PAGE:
By Tim Ellis |


One of the most enduring memories of my MA degree at Belfast will be the time that I travelled across Ireland to visit Lissadell House on the northwest coast of the country, the home of the Irish socialist republican feminist, Constance Markievicz, who was also the first female M.P. to be elected to the House of Commons. I had made the decision to visit Lissadell, after unsuccessfully having searched several Irish archives for some of Markievicz’s acerbic political cartoons. As it happened, Lissadell turned out to be a valuable resource with a rich collection of visual and material objects relating to Markievicz’s life and political career

There is a strong case for the PhD studentto make use of musea in addition tos archives and libraries. Often when we go on research leave to visit archives, we may be away a long period of time, often spending a weekend or two in our chosen destination. During these weekends, one can struggle to find things to do: you could always do some writing, or read some books or journal articles. Museums, however, can offer a more productive use of our time.. So, if you happen to be away on research leave, and there are museums relevant to your research, you should consider a visit as they offer a productive and stimulating way to fill time over weekends.

Firstly, in a way, a museum is just another archive, sinceboth are repositories of primary sources. Whilst they might not hold as many documentary or textual sources as the archive or library, a variety of material and visual sources can still be found, which if deployed effectively can enrich our research significantly. Over the summer, I travelled to Dublin to carry out research on photography in the Irish Civil War. One Saturday, I paid a visit to the National Museum of Ireland. There I encountered an old Irish Volunteer’s uniform from the 1916 Easter Rising. This was accompanied by a wonderful multi-media, interactive discussion of the uniform as an item of material culture. This stimulated my own thinking about the importance of uniforms in the visual culture of conflict, and I have since incorporated these insights into one of my PhD chapters.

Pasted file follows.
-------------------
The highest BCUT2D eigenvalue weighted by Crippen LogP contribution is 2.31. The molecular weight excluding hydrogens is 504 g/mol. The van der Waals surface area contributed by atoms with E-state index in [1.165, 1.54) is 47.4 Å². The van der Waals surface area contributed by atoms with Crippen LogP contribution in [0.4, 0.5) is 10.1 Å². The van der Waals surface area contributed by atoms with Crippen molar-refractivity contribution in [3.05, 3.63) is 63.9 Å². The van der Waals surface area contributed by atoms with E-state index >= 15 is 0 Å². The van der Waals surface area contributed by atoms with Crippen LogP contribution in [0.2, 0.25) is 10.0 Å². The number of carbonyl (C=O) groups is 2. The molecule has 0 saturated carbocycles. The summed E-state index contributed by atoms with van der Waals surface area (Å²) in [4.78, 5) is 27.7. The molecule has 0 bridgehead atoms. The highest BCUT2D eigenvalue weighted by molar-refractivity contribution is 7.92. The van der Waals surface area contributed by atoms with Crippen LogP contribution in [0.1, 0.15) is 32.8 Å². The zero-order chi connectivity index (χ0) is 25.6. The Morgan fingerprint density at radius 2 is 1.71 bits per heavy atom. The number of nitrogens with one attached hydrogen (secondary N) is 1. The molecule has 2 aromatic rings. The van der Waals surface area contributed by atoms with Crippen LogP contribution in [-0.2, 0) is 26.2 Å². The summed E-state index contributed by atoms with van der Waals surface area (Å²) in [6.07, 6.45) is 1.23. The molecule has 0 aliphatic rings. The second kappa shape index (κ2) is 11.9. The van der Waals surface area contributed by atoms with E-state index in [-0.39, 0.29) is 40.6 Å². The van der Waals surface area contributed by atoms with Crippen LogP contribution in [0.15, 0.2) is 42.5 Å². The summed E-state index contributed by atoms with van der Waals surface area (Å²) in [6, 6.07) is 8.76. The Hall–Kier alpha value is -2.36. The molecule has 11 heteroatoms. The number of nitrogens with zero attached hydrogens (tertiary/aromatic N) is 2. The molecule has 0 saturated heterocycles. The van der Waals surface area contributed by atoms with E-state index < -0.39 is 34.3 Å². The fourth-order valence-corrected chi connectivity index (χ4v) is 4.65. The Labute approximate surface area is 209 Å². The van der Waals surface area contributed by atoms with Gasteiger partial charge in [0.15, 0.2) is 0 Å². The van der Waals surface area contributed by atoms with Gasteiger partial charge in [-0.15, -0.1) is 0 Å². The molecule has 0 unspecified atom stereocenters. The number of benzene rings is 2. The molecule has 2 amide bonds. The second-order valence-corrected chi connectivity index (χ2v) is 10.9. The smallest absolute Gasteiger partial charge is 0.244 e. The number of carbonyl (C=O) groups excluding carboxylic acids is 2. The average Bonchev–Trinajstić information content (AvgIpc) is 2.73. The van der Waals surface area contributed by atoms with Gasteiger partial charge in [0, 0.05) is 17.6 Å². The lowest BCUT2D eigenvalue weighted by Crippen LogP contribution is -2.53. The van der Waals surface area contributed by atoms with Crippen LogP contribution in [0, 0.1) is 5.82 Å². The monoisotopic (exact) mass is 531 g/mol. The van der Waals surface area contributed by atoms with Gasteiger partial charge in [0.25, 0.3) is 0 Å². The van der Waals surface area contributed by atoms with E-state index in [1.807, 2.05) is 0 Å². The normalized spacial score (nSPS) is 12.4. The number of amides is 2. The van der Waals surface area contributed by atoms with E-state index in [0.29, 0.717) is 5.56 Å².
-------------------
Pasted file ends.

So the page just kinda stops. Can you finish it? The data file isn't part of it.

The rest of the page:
Kilmainham Gaol gift-shop, Dublin: ‘For the historian who likes to work and play hard.’

Secondly, museums are key means by which the public can understand and think about the past. As historians we need to think about both academic and popular understandings of the past, and how both shape our research. A particular research topic might not be significantly examined by scholars, but it might have received much more attention in the heritage sector. Research which is stimulated by time spent in the heritage sector can, and frequently does, challenge previously-held academic views of a subject.

Thirdly, museums are a significant avenue by which we can carry out public engagement. Research impact is becoming increasingly important across academia in what is now becoming a difficult period. Several academics who have supervised my own research in Irish history have enjoyed good relationships with museums. My PhD supervisor, for instance, has acted in an advisory capacity to the ‘Witness History Exhibition’ on the 1916 Easter Rising, based in Dublin. In times of diminishing job opportunities after PhDs have finished, careers in the heritage and public history sector can allow to us maintain our commitment to our chosen subject area outside of the academy.

From my own experiences in Dublin over this summer, I can offer the following advice to get the most out of weekend museum trips:

  • Ask colleagues and other contacts about useful museums to visit. Many will have useful experiences of their own and will be happy to share them. Twitter, through the use of the #Twitterstorians hashtag can very helpful in this respect also.
  • Bring a camera, or make sure your smartphone has plenty of memory to take photos. Take a notebook and pen.
  • Talk to everyone. It goes without saying that museum guides often do possess a deep knowledge of certain subject areas. Fellow museum-goers can be surprising. Even the most commercialised museum can be worth a visit, if only to get a sense of how the past is perceived and represented in public consciousness.
  • Pay a visit to the shop afterwards. Sometimes museum bookshops can be very good sources of informative pamphlets on very specific, under-explored topics (that tend to be written by local amateur experts) that academic historians often miss.

Lastly, plan your trip, and be aware of practicalities such as opening times and transport arrangements. Coming back from a museum visit to Dublin, I found myself stuck on a tram with several drunken Justin Bieber fans on the way to a concert. I cannot say that this experience was a pleasant and tranquil as my time in the museum.


Tim Ellis is just finishing the first year as a PhD student and Graduate Teaching Assistant at Teesside University. His PhD explores the significance of visual culture in the dynamics of political power in the Irish Free State, 1922-39. You can follow him on Twitter and find him on

(Images by the author)